It’s about damn time

Issue #4

Hi friends,

Well, last week a long-awaited day finally came. Giddy with excitement and along with others all around the world, you must have watched as the royal wedding unraveled and enjoyed every bit of it. I have highlighted some of the best stories you may have missed while away at the royal wedding. Enjoy.

Snap is trying to grow up

It’s not been the best of years for Snapchat. Shares are down 47% since the infamous Kylie Jenner tweet, the company has been struggling with low user growth, while also orchestrating a redesign of it’s app which turned out to be an epic fail. Snap really has been traversing from one hot mess to another. But it doesn’t end there.

The company recently announced it was launching the version 2 of its flagship hardware product Spectacles, this would have been all well and good if the company hadn’t lost $60m on the first version . Daily snaps are 3 billion now -- that's down from 4 billion last year. Tbh, nothing seems to be going well at this company and I don’t blame them. Evan Spiegel has been the CEO since he was 20 years old and at age 27, he’s running a $13bn company. It also doesn’t help when a certain bully is hell-bent on stealing your lunch (side-eyeing you Facebook).

So, Snap has brought in a grown up, former Amazon exec Tim Stone as the company’s new CFO. My guess is Tim Stone will be to Snap what Sheryl Sandberg is to Facebook. Tim’s job will be to bring some stability and maturity to the management team. Tim was the vice president of finance at Amazon. He will be paid an annual salary of $500,000

It’s about damn time

We often hear these stories. The typical Silicon Valley ones. Usually in the frame of a young startup founder who worked his socks off, dropped out of college and founded his company which is now a billion dollar company. These stories often skip the part where the founder got $150,000 from his family to start up or the part where he schooled at Harvard and profited from the meritocracy in the system or the part where society thinks highly of him because he’s a white male.

In enters Arlan Hamilton, just three years ago was broke, homeless, sleeping on floors, has no college degree, has no investment background but earlier this month launched a $36 million fund to invest in black female founders. Arlan’s story is one of true grit, persistence and hustle. Arlan knew she wanted to become a VC or at least work at a VC fund, she spent months studying the tools of the trade using youtube, books etc. and after a while moved to Silicon Valley. After no one would give her a job, she started Backstage Cap her VC fund to invest in founders who are not usually in the purview of traditional VCs these are women, People of Color, and LGBT founders.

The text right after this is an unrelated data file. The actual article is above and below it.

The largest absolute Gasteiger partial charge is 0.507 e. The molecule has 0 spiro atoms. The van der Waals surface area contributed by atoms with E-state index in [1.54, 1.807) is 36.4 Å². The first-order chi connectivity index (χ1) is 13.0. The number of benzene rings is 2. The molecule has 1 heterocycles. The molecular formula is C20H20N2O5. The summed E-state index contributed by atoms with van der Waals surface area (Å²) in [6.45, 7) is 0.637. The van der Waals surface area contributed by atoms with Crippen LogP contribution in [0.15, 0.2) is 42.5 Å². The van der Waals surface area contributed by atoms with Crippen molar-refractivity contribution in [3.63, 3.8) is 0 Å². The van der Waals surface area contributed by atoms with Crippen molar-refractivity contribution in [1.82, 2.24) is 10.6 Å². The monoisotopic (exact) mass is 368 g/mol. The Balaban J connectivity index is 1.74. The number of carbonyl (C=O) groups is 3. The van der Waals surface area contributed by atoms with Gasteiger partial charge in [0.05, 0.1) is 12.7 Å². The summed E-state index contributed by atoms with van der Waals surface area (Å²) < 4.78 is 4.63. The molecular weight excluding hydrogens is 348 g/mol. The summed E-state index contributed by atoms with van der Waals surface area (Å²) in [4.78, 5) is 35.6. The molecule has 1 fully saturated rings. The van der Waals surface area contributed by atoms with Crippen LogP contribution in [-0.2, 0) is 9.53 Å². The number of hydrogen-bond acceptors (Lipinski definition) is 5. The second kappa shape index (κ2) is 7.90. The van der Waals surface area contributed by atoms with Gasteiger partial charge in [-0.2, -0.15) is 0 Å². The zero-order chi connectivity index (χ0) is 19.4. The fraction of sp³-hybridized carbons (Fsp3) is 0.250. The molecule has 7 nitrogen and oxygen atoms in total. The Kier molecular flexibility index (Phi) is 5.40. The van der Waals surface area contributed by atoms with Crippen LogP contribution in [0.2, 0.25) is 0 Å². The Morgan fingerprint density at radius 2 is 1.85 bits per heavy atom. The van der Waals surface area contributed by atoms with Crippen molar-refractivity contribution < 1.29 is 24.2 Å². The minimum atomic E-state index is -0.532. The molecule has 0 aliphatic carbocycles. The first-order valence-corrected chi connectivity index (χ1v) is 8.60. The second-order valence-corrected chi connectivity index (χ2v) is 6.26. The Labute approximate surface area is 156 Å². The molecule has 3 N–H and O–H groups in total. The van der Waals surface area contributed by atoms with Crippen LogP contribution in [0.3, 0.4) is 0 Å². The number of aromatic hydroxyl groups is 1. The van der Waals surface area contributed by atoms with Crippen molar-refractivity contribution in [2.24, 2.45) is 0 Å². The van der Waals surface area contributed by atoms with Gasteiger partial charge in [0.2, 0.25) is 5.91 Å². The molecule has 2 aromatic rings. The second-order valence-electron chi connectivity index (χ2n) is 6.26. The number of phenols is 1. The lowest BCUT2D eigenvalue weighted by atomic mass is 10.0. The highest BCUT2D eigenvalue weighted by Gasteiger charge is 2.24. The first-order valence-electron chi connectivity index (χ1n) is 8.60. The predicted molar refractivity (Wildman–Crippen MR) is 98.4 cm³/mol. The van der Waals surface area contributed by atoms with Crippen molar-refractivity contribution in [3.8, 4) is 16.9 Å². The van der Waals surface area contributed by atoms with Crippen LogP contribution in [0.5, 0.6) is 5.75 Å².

Today, Arlan has invested more than $4M in over 80 companies. And is about to invest even much more thanks to her newly launch $36m fund which she termed ‘IT’S ABOUT DAMN TIME fund’. Going through Arlan’s portfolio companies, you’ll notice one thing - she’s rooting for founders who are not being given the look-in by VCs but have as much grit as she does. To learn more about Arlan, tune in to this season of the Startup podcast.

Blockchain to the rescue

Blockchain has for a long time been just a trendy term without any viable use case attached to the technology. That is beginning to change as a team of IBM researchers and Twiga Foods a Kenyan startup are using the blockchain technology to aid the administering of loans to smallholder farmers and retailers in Kenya. The target demography (farmers and retailers) often finds it hard to secure loans due to a poor or non- existent credit history. While smallholder farmers and retailers are first to benefit from the loans being given out using this process, it is expected to scale to a larger group of people.


And that’s a wrap. If you enjoy this newsletter, I’d love it if you’d tweet or forward to the two people who you think would enjoy it most.

Until next week,